copyright and courtesy Bob
Chapman @ Autosport Image, Olivier
Trocherie, and Juha
Text copyright Michael J. Fuller
Le Mans 2002 Dallara showed up with deep, Audi-esque (or Courage-esque,
aren't they the ones who started this with the C60 Evo.?) endplates.
The endplates rise up from the engine cover and are offset from the wing
endplates by a very minimal gap in order to comply with the restrictive
wing endplate rules.
Simplified, increasing endplate depth acts as a wing span increase aerodynamically. The practical benefit is that, for the same level of downforce, comparing a standard wing with a small endplate to a wing with a deep endplate, you can run less drag for equal downforce as the increased endplate depth improves the overall efficiency of the wing.
|Oreca decided not to race with the endplates citing lack of testing and familiarity. There were concerns the added weight to the rear engine cover would preclude the driver from removing the engine cover on course should something happen to the race car. Note the gurney lip across the trailing edge of the rear bodywork. The full-width body gurney is a very effective generator of downforce.|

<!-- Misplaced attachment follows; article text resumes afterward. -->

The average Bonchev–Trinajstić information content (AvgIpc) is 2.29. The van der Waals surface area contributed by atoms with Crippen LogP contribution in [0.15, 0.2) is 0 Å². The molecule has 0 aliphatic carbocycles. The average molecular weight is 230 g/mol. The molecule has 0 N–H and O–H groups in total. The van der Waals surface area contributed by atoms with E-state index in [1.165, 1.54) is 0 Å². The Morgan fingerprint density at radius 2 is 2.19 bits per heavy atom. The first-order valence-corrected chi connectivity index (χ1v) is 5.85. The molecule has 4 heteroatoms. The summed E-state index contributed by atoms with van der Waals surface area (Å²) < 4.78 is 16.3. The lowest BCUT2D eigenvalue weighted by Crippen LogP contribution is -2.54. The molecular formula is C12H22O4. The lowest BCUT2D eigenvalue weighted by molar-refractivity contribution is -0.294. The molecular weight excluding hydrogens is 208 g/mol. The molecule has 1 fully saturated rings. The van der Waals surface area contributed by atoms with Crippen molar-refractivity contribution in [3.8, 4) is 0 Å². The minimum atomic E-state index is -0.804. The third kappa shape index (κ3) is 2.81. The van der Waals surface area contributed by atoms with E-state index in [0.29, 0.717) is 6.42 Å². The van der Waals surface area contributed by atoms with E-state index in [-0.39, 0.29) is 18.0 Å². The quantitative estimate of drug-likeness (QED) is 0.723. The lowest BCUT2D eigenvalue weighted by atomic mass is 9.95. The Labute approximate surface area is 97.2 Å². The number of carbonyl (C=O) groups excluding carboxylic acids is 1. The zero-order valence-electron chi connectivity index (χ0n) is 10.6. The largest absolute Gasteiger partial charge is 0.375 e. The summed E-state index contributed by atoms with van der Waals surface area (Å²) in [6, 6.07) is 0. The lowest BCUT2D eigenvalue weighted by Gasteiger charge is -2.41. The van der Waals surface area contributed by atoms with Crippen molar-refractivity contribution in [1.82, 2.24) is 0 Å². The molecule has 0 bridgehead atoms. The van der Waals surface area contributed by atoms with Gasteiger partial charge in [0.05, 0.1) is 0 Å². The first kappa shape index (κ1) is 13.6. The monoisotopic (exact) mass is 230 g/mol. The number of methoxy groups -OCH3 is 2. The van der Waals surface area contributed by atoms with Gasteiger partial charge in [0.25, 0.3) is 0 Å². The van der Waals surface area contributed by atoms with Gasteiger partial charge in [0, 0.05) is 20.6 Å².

|Sebring 2004, the Rollcentre entered Dallara-Judd. Close up of the deep rear wing endplates.|
|The Dallara's rear wing architecture was revised for the 2004 season to comply with the regulation changes mandated by the ACO for Le Mans and the Le Mans Endurance Series (the changes did not effect Dallaras entered in the American Le Mans Series). The changes stipulated that chassis built prior to 2004 had to reduce the span of their rear wing to 180 cm (from around 200 cm). The purpose was to bring older cars in line with the performance of new for '04 prototypes. Audi unveiled their R8 with an identical wing interpretation in the week prior to the Paul Ricard LMES test. Dallara simply copied the R8 interpretation as it is essentially identical. Compare to the Audi R8.|